- Arts & Literature
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By Matthew Handley
It’s not unusual to hear undergraduate rowers complaining about how little spare time they have. But spare a thought for the likes of Andrew Yang Bilski, who last year had to contend with the pressures of training for an Olympic berth in Greco-Roman wrestling as well as completing an MSc in Environmental Change and Management.
Now, with this qualification under his belt, Andrew is focusing his energies on securing his place at London 2012. “I haven’t qualified for the Olympics yet but I can imagine that it would be an experience of a lifetime,” he enthuses. “Representing your country at the Olympics is certainly the pinnacle for most athletes in any sport. It is an opportunity to see just how far I can go in a sport that I love doing.”
With preparations going “reasonably well”, Andrew is currently “taking a couple of months off after a training camp leading up to the first Olympic Qualifier in October 2011.” This is a well-earned break after an intensely busy time at Oxford.
“It can be difficult balancing full-time study with competitive sport and training given that both activities are very time consuming”, Andrew remembers, but the Olympic hopeful also feels that sport and study can be mutually beneficial. “They can complement each other in many ways. I often found that training was a great way to release excess energy and tension after a long day of classes or spent in the library. I also think that the pressure of sport provides you with a good incentives to manage your time efficiently and to study in a productive manner.”
That’s not to say that his hectic schedule is for everyone. While Andrew recognises the importance of exercise, he knows that the Olympian lifestyle isn’t one that most students will take to: “I think that some form of physical exertion is beneficial for everyone. Having said this, competitive sport may not be. On top of a higher training load, competitive sport also requires one to keep up a regimented diet and the management of injuries as well as video analysis of competition.”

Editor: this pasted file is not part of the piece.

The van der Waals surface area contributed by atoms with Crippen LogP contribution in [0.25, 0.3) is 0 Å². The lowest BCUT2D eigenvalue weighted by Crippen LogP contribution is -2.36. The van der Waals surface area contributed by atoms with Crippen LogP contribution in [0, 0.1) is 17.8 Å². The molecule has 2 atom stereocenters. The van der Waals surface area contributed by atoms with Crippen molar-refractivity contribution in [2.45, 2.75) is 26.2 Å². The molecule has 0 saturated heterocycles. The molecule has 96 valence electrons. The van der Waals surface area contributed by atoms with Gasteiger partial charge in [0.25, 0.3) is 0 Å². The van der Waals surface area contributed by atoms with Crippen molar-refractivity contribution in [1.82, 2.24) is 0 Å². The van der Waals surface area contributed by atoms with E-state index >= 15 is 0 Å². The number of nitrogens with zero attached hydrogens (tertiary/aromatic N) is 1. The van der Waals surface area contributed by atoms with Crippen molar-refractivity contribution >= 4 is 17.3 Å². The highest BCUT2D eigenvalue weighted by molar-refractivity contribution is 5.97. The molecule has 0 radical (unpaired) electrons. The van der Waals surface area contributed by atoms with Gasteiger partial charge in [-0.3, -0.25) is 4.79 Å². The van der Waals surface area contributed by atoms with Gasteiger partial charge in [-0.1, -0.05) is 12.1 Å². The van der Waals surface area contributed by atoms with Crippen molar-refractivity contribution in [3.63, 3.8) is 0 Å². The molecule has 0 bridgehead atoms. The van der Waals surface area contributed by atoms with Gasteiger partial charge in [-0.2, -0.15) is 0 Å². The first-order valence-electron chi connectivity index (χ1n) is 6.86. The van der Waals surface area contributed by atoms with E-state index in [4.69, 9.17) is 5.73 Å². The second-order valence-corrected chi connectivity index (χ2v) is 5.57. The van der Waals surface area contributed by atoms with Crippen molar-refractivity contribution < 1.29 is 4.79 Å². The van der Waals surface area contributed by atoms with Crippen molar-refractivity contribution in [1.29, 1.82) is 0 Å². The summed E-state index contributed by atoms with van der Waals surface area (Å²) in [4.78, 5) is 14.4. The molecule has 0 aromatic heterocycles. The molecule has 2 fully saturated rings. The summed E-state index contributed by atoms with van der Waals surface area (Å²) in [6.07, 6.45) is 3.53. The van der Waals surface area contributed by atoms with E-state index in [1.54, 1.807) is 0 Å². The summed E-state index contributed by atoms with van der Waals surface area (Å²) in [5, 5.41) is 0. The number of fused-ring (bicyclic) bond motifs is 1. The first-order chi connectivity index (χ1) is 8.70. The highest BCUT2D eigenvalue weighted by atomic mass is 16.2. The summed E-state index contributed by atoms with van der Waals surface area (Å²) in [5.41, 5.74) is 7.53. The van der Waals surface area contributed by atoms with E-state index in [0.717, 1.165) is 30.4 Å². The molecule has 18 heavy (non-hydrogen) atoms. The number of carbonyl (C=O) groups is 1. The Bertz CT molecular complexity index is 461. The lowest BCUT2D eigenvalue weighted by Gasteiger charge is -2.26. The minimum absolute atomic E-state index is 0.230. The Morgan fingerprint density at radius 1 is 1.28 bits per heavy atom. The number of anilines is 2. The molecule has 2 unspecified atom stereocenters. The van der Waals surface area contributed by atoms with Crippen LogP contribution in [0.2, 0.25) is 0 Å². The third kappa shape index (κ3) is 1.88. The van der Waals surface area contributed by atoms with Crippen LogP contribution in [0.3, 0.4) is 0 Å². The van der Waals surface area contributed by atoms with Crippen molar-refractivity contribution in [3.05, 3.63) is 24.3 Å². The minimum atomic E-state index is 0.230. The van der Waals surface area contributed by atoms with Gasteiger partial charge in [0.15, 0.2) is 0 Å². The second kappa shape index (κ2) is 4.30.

Such dedication can take its toll. “It is this extra responsibility which may not be everyone’s cup of tea. For example, there were some long days of study where my brain was craving a sugar-boost and yet I had to watch my calorie intake as I was in a period of cutting weight before competition to make my division weight limit.” In a sport like Greco-Roman wrestling, these sacrifices are important, as athletes need to remain within specific weight ranges. But this is just one challenge of an exceptionally taxing sport – the physicality of wrestling means that injuries are frequent and aches and pains constant.
But for Andrew, the rewards of his athletic career outweigh the drawbacks, having competed for his country and for Oxford. “I have previously represented Australia internationally but I must say that captaining the Oxford Mens Blues against Yale University was also a very special experience. Whilst representing your country certainly brings out one’s patriotic side, there was something unique about competing for Oxford against Yale, an Ivy League university which has so much history in collegiate wrestling. Both experiences will hold important memories for me in their own ways.”
So who inspires an Olympic athlete? “I am a big fan of the Olympic Gold Medalist from Beijing in my weight division, Steeve Guenot. He is a skilful wrestler but, above all, a natural elite. He could have been a professional in rugby, soccer, or whatever sport he chose to do.”